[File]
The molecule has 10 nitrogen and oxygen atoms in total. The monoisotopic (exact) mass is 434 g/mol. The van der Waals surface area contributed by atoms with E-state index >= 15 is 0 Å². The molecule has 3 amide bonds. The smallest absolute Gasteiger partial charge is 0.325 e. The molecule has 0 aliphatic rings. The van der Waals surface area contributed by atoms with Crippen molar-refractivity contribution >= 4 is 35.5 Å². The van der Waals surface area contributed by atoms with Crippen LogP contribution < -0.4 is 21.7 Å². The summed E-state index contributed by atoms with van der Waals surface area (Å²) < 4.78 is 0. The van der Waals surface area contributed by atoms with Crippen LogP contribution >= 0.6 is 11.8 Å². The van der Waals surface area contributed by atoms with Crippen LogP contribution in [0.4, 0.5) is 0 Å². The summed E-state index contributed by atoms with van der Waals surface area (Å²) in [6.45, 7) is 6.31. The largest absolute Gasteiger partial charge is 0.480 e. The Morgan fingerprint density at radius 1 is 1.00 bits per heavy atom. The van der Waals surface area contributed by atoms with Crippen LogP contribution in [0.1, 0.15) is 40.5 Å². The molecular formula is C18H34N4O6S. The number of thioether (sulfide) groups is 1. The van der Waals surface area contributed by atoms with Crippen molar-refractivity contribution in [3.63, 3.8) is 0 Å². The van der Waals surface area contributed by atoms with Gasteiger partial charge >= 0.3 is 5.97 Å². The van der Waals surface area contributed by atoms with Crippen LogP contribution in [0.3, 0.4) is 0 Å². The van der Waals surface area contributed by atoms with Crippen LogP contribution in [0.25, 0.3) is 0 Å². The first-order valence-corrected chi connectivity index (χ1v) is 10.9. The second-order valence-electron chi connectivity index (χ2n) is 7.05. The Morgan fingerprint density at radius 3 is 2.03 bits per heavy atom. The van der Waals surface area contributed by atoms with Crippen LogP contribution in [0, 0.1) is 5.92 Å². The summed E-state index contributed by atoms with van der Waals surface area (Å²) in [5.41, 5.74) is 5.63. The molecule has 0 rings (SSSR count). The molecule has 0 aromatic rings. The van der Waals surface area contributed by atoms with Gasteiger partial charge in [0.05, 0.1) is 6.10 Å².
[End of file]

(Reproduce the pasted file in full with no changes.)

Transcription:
The molecule has 10 nitrogen and oxygen atoms in total. The monoisotopic (exact) mass is 434 g/mol. The van der Waals surface area contributed by atoms with E-state index >= 15 is 0 Å². The molecule has 3 amide bonds. The smallest absolute Gasteiger partial charge is 0.325 e. The molecule has 0 aliphatic rings. The van der Waals surface area contributed by atoms with Crippen molar-refractivity contribution >= 4 is 35.5 Å². The van der Waals surface area contributed by atoms with Crippen LogP contribution < -0.4 is 21.7 Å². The summed E-state index contributed by atoms with van der Waals surface area (Å²) < 4.78 is 0. The van der Waals surface area contributed by atoms with Crippen LogP contribution >= 0.6 is 11.8 Å². The van der Waals surface area contributed by atoms with Crippen LogP contribution in [0.4, 0.5) is 0 Å². The summed E-state index contributed by atoms with van der Waals surface area (Å²) in [6.45, 7) is 6.31. The largest absolute Gasteiger partial charge is 0.480 e. The Morgan fingerprint density at radius 1 is 1.00 bits per heavy atom. The van der Waals surface area contributed by atoms with Crippen LogP contribution in [0.1, 0.15) is 40.5 Å². The molecular formula is C18H34N4O6S. The number of thioether (sulfide) groups is 1. The van der Waals surface area contributed by atoms with Crippen molar-refractivity contribution in [3.63, 3.8) is 0 Å². The van der Waals surface area contributed by atoms with Gasteiger partial charge >= 0.3 is 5.97 Å². The van der Waals surface area contributed by atoms with Crippen LogP contribution in [0.3, 0.4) is 0 Å². The van der Waals surface area contributed by atoms with Crippen LogP contribution in [0.25, 0.3) is 0 Å². The first-order valence-corrected chi connectivity index (χ1v) is 10.9. The second-order valence-electron chi connectivity index (χ2n) is 7.05. The Morgan fingerprint density at radius 3 is 2.03 bits per heavy atom. The van der Waals surface area contributed by atoms with Crippen LogP contribution in [0, 0.1) is 5.92 Å². The summed E-state index contributed by atoms with van der Waals surface area (Å²) in [5.41, 5.74) is 5.63. The molecule has 0 rings (SSSR count). The molecule has 0 aromatic rings. The van der Waals surface area contributed by atoms with Gasteiger partial charge in [0.05, 0.1) is 6.10 Å².